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College of Humanities

Established in 1991, the College of Humanities now offers undergraduate and graduate programs in four departments which include the Departments of Chinese Literature, Foreign Languages and Literature, History and Philosophy. In addition, two Graduate Institutes offer programs in Linguistics, Taiwanese Literature. All of the four departments offer Undergraduate, Master, and Ph.D. programs. Altogether there are seven graduate programs which include Chinese, Foreign Languages and Literature, TEFL, History, Philosophy, Linguistics, and Taiwanese Literature.


The core curriculum of the College of Humanities consists of objectives: (1) to equip students with necessary skills in the fields of Chinese language, English and other foreign languages; (2) to provide students with abilities to analyze and think independently and systematically; (3) to increase students’ awareness of diversity, the complexity of human conditions, and richness of human expressions both today and throughout history. These three objectives furnish students with the ability to learn from the successes and failures of others and profit from the richness of human experiences. In addition, in conjunction with the core curriculum offered by the College of Sciences, CCU is able to provide the fundamental basis of a well-rounded general education that gives its students more than just a technical view of the world.


The curricula of the College focus on literature, history, philosophy, languages, and linguistics. The Literature Department offers courses that illustrate how human beings express their experience of the world through novels and poetry. The History Department adopts both macroscopic and microscopic views for the development and evolution of human conditions. The Philosophy Depatment poses fundamental questions concerning reality, knowledge, reasoning, language, ethics, and conduct. Besides language acquisition, the Language and Linguistics Department offer courses in disciplines such as theoretical linguistics and comparative studies.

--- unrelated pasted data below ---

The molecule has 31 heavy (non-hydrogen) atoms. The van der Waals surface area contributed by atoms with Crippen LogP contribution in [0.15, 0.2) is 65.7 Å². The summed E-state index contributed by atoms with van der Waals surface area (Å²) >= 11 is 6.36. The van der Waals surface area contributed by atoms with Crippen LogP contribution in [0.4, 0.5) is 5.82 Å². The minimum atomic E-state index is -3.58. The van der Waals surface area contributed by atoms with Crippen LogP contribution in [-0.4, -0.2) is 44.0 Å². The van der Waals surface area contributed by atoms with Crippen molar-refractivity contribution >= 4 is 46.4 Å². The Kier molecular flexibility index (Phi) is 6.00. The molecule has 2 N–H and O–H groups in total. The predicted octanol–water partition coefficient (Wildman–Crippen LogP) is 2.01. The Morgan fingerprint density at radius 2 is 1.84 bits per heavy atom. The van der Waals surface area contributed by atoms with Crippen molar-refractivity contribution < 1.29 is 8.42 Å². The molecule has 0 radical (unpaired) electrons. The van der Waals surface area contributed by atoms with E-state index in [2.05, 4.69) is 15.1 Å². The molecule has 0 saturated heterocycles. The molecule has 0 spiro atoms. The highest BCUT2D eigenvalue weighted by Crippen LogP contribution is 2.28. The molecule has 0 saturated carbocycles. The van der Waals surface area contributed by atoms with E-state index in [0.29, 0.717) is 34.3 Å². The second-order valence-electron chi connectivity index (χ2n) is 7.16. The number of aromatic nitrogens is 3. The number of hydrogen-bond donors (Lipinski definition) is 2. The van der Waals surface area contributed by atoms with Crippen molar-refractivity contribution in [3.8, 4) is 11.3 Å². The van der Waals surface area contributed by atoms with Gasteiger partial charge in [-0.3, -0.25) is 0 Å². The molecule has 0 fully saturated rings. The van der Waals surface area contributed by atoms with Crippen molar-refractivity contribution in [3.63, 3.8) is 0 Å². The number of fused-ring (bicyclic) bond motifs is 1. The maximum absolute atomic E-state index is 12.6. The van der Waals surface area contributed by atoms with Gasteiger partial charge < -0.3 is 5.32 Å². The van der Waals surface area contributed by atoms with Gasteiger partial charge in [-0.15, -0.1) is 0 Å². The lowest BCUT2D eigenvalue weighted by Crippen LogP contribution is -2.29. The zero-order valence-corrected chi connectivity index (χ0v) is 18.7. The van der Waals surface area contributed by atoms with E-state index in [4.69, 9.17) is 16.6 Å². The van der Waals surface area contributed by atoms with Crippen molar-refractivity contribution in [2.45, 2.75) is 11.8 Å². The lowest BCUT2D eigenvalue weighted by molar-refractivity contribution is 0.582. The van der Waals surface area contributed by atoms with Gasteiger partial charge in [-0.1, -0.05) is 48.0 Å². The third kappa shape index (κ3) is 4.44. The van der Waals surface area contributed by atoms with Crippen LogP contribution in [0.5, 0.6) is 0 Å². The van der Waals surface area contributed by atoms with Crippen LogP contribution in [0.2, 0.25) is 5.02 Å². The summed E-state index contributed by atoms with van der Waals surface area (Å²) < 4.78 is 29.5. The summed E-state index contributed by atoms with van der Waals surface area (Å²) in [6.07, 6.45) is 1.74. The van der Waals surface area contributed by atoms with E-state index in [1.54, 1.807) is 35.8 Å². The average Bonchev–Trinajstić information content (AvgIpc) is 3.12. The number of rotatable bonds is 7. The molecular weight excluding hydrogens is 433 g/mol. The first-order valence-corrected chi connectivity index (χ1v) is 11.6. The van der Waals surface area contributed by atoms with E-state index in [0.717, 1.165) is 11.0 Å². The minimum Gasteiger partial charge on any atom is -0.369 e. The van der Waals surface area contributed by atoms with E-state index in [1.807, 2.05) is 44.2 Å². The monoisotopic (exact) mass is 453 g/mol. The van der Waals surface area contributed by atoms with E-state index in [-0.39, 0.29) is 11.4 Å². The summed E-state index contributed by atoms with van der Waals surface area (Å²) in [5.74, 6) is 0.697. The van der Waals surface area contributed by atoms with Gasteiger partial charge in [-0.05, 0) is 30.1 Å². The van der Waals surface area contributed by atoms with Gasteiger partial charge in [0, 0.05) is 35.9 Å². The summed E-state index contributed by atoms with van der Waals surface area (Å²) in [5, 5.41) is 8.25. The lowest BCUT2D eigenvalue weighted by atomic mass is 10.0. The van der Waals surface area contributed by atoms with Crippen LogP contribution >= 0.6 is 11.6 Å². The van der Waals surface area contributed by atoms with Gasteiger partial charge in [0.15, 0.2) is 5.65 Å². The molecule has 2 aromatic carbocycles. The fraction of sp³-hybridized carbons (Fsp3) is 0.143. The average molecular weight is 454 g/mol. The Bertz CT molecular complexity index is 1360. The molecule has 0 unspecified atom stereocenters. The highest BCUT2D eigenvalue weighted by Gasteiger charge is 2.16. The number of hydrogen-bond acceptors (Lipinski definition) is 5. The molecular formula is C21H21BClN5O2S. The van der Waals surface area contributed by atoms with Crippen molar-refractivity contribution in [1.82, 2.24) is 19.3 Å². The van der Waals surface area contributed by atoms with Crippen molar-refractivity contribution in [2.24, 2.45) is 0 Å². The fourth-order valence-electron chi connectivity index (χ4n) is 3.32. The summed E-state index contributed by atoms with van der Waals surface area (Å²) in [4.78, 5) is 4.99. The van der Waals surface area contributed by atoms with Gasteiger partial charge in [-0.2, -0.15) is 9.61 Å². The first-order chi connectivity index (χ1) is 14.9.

Literature courses are taught both in the Department of Chinese Literature and the Department of Foreign Languages and Literature. Most of them focus on the forms of human expression in historical context, delving into history, philosophy, and criticism. While most of the history courses are offered through the Department of History, many of the classes offered by the Department of Chinese Literature and the Department of Foreign Languages and Literature are pertinent to the study of the history of language and culture, both Eastern and Western.


While, the core courses offered by the Department of Philosophy aim to develop students’ abilities in analytic, logical, and systematical thinking; they are also indispensable for a deep understanding of literature, history, and language.


Today’s world changes rapidly and has become increasingly more complex every day. Meanwhile, it continues to shrink with inextricable interdependence. It is not only desirable but also necessary for an educated person in Taiwan to have the ability to use Chinese, English, and other foreign languages effectively, to think clearly and to arrive at decisions with consistent and rational humanitarian concerns, to appreciate diversity, and to handle confrontations with poise and intelligence. The curriculum of the College of Humanities is structured with courses designed to enrich the spiritual existence of students and to provide them with the necessary skills, so they will be able to function effectively and to live happily in the 21st Century.